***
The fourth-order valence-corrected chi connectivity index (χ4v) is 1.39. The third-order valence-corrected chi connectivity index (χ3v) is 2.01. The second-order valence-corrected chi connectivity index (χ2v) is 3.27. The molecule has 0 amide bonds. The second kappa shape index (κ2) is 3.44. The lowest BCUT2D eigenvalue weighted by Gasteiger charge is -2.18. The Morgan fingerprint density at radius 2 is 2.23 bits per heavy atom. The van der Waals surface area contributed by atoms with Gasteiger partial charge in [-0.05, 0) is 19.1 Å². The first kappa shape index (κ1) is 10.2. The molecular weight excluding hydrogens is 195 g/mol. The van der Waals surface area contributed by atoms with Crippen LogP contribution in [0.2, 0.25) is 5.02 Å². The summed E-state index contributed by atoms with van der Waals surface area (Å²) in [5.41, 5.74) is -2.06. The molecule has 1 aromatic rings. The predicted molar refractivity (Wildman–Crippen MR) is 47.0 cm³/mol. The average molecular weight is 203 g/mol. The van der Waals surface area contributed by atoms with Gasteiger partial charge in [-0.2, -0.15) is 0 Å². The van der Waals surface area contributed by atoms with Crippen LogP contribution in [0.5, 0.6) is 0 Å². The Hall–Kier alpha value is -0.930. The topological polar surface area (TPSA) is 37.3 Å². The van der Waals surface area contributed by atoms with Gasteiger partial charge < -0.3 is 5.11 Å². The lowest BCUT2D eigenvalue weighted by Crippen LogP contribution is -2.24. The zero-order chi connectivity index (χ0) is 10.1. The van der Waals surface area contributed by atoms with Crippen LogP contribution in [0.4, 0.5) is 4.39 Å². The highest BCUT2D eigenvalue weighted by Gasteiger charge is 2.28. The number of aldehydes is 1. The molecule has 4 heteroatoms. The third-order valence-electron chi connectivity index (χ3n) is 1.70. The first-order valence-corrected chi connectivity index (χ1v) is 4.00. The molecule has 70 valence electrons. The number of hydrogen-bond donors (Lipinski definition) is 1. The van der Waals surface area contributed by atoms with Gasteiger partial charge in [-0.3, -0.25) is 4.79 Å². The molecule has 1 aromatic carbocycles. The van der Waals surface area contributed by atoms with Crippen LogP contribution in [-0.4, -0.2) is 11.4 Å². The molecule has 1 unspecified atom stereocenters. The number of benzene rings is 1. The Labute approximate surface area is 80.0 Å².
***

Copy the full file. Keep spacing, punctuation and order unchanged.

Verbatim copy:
The fourth-order valence-corrected chi connectivity index (χ4v) is 1.39. The third-order valence-corrected chi connectivity index (χ3v) is 2.01. The second-order valence-corrected chi connectivity index (χ2v) is 3.27. The molecule has 0 amide bonds. The second kappa shape index (κ2) is 3.44. The lowest BCUT2D eigenvalue weighted by Gasteiger charge is -2.18. The Morgan fingerprint density at radius 2 is 2.23 bits per heavy atom. The van der Waals surface area contributed by atoms with Gasteiger partial charge in [-0.05, 0) is 19.1 Å². The first kappa shape index (κ1) is 10.2. The molecular weight excluding hydrogens is 195 g/mol. The van der Waals surface area contributed by atoms with Crippen LogP contribution in [0.2, 0.25) is 5.02 Å². The summed E-state index contributed by atoms with van der Waals surface area (Å²) in [5.41, 5.74) is -2.06. The molecule has 1 aromatic rings. The predicted molar refractivity (Wildman–Crippen MR) is 47.0 cm³/mol. The average molecular weight is 203 g/mol. The van der Waals surface area contributed by atoms with Gasteiger partial charge in [-0.2, -0.15) is 0 Å². The van der Waals surface area contributed by atoms with Crippen LogP contribution in [0.5, 0.6) is 0 Å². The Hall–Kier alpha value is -0.930. The topological polar surface area (TPSA) is 37.3 Å². The van der Waals surface area contributed by atoms with Gasteiger partial charge < -0.3 is 5.11 Å². The lowest BCUT2D eigenvalue weighted by Crippen LogP contribution is -2.24. The zero-order chi connectivity index (χ0) is 10.1. The van der Waals surface area contributed by atoms with Crippen LogP contribution in [0.4, 0.5) is 4.39 Å². The highest BCUT2D eigenvalue weighted by Gasteiger charge is 2.28. The number of aldehydes is 1. The molecule has 4 heteroatoms. The third-order valence-electron chi connectivity index (χ3n) is 1.70. The first-order valence-corrected chi connectivity index (χ1v) is 4.00. The molecule has 70 valence electrons. The number of hydrogen-bond donors (Lipinski definition) is 1. The van der Waals surface area contributed by atoms with Gasteiger partial charge in [-0.3, -0.25) is 4.79 Å². The molecule has 1 aromatic carbocycles. The van der Waals surface area contributed by atoms with Crippen LogP contribution in [-0.4, -0.2) is 11.4 Å². The molecule has 1 unspecified atom stereocenters. The number of benzene rings is 1. The Labute approximate surface area is 80.0 Å².